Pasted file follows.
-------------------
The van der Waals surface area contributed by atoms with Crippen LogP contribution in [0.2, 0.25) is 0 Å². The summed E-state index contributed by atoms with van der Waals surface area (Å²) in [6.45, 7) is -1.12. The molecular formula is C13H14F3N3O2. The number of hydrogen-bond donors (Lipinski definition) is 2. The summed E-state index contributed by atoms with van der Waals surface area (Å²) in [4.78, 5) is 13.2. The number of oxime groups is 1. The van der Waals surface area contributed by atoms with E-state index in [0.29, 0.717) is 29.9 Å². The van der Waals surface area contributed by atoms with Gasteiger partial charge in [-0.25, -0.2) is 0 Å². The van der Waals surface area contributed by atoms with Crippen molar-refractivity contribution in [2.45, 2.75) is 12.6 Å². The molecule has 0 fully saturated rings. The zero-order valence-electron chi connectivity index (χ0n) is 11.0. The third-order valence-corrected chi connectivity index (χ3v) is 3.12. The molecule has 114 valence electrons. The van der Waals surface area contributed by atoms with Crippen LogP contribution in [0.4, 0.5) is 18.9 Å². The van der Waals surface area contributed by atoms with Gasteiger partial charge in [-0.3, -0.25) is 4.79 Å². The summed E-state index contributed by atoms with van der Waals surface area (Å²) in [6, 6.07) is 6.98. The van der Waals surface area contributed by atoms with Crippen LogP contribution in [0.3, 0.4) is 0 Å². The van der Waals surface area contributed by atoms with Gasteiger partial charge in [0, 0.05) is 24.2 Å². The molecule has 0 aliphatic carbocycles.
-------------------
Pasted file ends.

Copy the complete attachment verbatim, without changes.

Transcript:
The van der Waals surface area contributed by atoms with Crippen LogP contribution in [0.2, 0.25) is 0 Å². The summed E-state index contributed by atoms with van der Waals surface area (Å²) in [6.45, 7) is -1.12. The molecular formula is C13H14F3N3O2. The number of hydrogen-bond donors (Lipinski definition) is 2. The summed E-state index contributed by atoms with van der Waals surface area (Å²) in [4.78, 5) is 13.2. The number of oxime groups is 1. The van der Waals surface area contributed by atoms with E-state index in [0.29, 0.717) is 29.9 Å². The van der Waals surface area contributed by atoms with Gasteiger partial charge in [-0.25, -0.2) is 0 Å². The van der Waals surface area contributed by atoms with Crippen molar-refractivity contribution in [2.45, 2.75) is 12.6 Å². The molecule has 0 fully saturated rings. The zero-order valence-electron chi connectivity index (χ0n) is 11.0. The third-order valence-corrected chi connectivity index (χ3v) is 3.12. The molecule has 114 valence electrons. The van der Waals surface area contributed by atoms with Crippen LogP contribution in [0.4, 0.5) is 18.9 Å². The van der Waals surface area contributed by atoms with Gasteiger partial charge in [-0.3, -0.25) is 4.79 Å². The summed E-state index contributed by atoms with van der Waals surface area (Å²) in [6, 6.07) is 6.98. The van der Waals surface area contributed by atoms with Crippen LogP contribution in [0.3, 0.4) is 0 Å². The van der Waals surface area contributed by atoms with Gasteiger partial charge in [0, 0.05) is 24.2 Å². The molecule has 0 aliphatic carbocycles.